“As for the United States’ future in Afghanistan, it will be fire and hell and total defeat, God willing, as it was for their predecessors – the Soviets and, before them, the British.”
Mullah Mohammed Omar, May 2002
It has been an officially bad couple of weeks for the British Army. The resurgence of interest in Solider F continued to rake over the still glowing embers of Bloody Sunday – what better timing for the release of a video of 3 Para shooting a cardboard Corbyn on the range? Clearly the AssessRep’s first concern was the implicit threat to democracy – a far-fetched risk that was nevertheless wheeled out again by linking the incident back to comments made in 2015 that a coup was a realistic contingency plan in the case of Corbyn being voted into power. The second concern was that, though the AssessRep has deep admiration for the military skillset of the Parachute Regiment, the spread of shot on the target was quite excessive for that distance. A coaching point for future political videos.
A few days later came six arrests for serious sexual assault. This forced to CGS to take a power stance and lay down the law. Now, despite a CGI background that suggested he really does live in the Death Star, what CGS said was right. It was the welcome voice of rational, dispassionate moral logic. In the media space, where unfiltered emotional outbursts are mistaken for informed opinion, it was a vital contribution. There is a function of leadership that puts an end to excuses, and to equivocation. Though the delivery was far from the touchy-feely advertising upon which the Army now recruits, this distance captures the necessary moral courage of military leadership. When the public sees the worst of the military, it can be a very, very bad look. The standard we walk past is the standard we accept.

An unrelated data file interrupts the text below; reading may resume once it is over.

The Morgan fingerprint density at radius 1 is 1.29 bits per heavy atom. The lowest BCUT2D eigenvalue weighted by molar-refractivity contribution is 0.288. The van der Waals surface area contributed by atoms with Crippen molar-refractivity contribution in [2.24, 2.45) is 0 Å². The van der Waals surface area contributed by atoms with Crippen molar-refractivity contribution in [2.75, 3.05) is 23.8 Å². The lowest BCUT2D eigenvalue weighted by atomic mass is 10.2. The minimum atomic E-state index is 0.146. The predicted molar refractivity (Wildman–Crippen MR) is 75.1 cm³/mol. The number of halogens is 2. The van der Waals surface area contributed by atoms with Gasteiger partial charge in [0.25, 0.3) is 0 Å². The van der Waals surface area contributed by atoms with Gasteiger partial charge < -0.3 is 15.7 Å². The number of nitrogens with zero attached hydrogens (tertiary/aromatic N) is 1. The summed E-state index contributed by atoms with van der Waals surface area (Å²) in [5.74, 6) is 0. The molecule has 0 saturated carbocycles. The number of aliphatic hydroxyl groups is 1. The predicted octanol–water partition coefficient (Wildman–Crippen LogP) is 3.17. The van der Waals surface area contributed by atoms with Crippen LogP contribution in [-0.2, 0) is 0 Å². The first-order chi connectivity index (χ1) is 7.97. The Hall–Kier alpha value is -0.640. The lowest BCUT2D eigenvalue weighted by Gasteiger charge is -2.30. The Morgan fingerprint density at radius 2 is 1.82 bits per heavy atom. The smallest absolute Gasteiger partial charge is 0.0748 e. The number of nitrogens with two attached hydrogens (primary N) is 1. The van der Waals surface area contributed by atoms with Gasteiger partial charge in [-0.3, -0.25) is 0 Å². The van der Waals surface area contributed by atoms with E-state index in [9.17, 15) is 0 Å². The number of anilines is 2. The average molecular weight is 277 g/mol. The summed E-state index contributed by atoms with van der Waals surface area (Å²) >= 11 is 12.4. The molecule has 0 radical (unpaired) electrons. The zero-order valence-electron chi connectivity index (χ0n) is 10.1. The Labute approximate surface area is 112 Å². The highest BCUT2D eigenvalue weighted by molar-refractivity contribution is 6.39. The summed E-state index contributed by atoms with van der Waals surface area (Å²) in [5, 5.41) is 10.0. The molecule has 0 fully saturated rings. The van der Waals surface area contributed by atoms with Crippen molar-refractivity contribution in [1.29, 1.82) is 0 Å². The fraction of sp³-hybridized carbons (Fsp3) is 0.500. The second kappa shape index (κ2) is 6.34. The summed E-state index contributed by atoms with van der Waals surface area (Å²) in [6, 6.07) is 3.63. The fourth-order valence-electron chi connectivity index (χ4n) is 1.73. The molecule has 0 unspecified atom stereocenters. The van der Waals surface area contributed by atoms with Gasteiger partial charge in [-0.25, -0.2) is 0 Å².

Looking back through recent history, public support of the Armed Forces is not guaranteed. Overall, it seems that disinterest is the default setting from which the current wide popular support is an exception that really kicked in after 2006. Just as this support was hard-earned in Afghanistan, so it can be lost in Britain. The conflict in Afghanistan was defined first in the public mind by 16 Air Assault (including 3 Para) fighting at close quarters to defend platoon houses against ferocious Taliban attacks. Then later by British coffins returning through Wootton Bassett, leading to a significant rise in public support for military personnel, even as it fell for the operation itself. Though the British public has not been warlike for a long time, how much more weary are they of war now than when those British troops first deployed to Helmand?
Veritas, Jacana, Fingal – then Herrick, Toral and Resolute Support. This roll-call of op names delineates 18 years of military activity. For the current generation of mid-level leadership, Afghanistan was their proving ground. A military return to Afghanistan on a large scale is unlikely, however the rise of Islamic State in the country means that political attention may shift back there now that Syria and Iraq are officially clear of Daesh’s black flag. Afghanistan as a graveyard of empires is a tired cliché, but this cannot dilute the unrelenting reality of conflict stretching further back than living memory allows in a country where life is short.
Around 1,000 British troops are currently deployed in-country, and three US Marines were killed on Monday of this week. Bad apples from the ISI are still around, as is most of the world’s heroin, as is the Durand line. The peace process remains fragile – and this time Iran is joined by an adventurist Russia in playing the role of spoiler for Western plans. There is perhaps no end to the problem, so if we want to tackle it all, then we have to tackle it on a permanent basis.
The AssessRep team would love to hear your views. This is not a lecture, but a conversation. Every email will be read and answered by the AssessRep editor. So, our question for you: what is the future for British troops in Afghanistan? Let us know: email@example.com.